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New Year's Exercise Resolution Limited by Leakage?

The New Year is upon us - many of us may be making resolutions to increase our physical fitness. This goal can be complicated by pelvic floor issues like urinary leakage (otherwise known as incontinence).

Do you avoid running, jumping or lifting due to fear of peeing your pants at the gym? Or can you only wear black leggings or shorts to avoid an embarrassing wet spot after participating in a workout class? If you can relate, you may benefit from pelvic floor physical therapy.

Your pelvic floor is a set of muscles that make up the base of your core. The pelvic floor muscles work together with your diaphragm and abdominal muscles to provide you with a strong foundation to be able to go for a run, lift weights, or do a high intensity interval training workout that includes plyometrics.

Tips for Managing Incontinence With Exercise:

  • Start with the basics. Do not be afraid to slow down your movements, back off on the weight, and be intentional with the exercise.
  • Start with shorter duration workouts since incontinence can happen with increased fatigue of the pelvic floor and repetitive movements.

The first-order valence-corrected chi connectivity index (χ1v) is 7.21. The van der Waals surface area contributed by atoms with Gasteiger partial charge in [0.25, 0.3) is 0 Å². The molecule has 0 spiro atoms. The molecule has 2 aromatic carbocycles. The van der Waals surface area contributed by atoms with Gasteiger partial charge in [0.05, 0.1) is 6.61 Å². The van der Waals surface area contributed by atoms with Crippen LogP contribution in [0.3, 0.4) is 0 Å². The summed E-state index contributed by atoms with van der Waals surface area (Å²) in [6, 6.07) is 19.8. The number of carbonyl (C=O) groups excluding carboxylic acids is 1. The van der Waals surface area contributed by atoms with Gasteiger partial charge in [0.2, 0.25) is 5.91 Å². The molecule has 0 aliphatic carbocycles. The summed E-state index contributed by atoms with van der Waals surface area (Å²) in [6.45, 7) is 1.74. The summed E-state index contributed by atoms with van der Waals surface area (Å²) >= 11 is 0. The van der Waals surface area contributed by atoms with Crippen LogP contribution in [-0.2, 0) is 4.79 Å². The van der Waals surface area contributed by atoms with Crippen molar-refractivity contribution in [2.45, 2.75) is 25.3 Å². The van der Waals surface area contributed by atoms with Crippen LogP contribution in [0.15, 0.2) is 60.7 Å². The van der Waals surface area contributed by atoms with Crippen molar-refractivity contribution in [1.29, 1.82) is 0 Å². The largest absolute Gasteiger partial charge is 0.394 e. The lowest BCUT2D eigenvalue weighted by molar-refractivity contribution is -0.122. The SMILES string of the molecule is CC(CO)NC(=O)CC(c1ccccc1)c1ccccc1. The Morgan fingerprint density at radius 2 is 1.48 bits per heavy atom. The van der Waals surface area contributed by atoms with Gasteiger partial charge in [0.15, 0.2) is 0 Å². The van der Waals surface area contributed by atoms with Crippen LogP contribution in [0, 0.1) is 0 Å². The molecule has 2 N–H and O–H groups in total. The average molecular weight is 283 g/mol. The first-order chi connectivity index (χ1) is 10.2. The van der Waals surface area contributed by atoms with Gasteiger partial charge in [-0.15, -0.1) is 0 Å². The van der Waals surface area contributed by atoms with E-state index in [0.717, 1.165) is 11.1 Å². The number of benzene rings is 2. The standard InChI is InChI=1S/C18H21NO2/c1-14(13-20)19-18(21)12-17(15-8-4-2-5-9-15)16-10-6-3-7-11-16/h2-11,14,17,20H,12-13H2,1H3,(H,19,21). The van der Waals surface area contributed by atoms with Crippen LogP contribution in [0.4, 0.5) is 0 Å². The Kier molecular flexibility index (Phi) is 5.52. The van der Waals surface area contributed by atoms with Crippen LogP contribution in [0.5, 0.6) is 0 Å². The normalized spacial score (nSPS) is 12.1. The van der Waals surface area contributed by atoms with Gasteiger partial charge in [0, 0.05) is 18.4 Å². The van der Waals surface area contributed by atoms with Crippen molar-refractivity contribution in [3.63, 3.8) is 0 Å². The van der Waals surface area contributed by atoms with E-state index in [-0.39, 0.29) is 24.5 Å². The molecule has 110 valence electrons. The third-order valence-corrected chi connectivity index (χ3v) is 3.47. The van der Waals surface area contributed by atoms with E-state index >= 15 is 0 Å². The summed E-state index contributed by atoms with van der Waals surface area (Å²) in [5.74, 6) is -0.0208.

• Start with exercises that reduce the effects of gravity on the pelvic floor and are low-impact, like a recumbent bike or stability exercises while lying on a mat.
  • Utilize breathing techniques to help manage pressure on your pelvic floor - like exhaling during the most difficult part of the exercise such as pushing or pulling. If you hold your breath when exercising or overuse your abdominals above your belly button, pressure is increased on the bladder and your pelvic floor, putting you more at risk for incontinence.
  • Work on core stabilization, especially your deepest abdominal muscles, the transversus abdominis. Think of these muscles like your internal corset. They are the most difficult abdominal muscles to gain an awareness of, yet they are the most important for controlling leakage. You can engage these muscles by drawing in, like you are putting on a tight pair of pants. Overuse of your other abdominal muscles may result in more urinary leakage, prolapses, hemorrhoids and a tight pelvic floor.

Pelvic Floor Care is Important

Your pelvic floor is highly active during exercise, and it is essential you can appropriately coordinate your pelvic floor, abdominal muscles, and breathing to help prevent leakage.

If you need help to start a new fitness program or to maximize your current workouts with less leakage, a CHI Health pelvic health physical therapist can help. Reach out to our Pelvic Health Navigator at (402) 717-7358 or visit our website.

Justine Lallman, PT, DPT
Justine Lallman, PT, DPT

Justine Lallman, PT, DPT is a Pelvic Health Physical Therapist at CHI Health.

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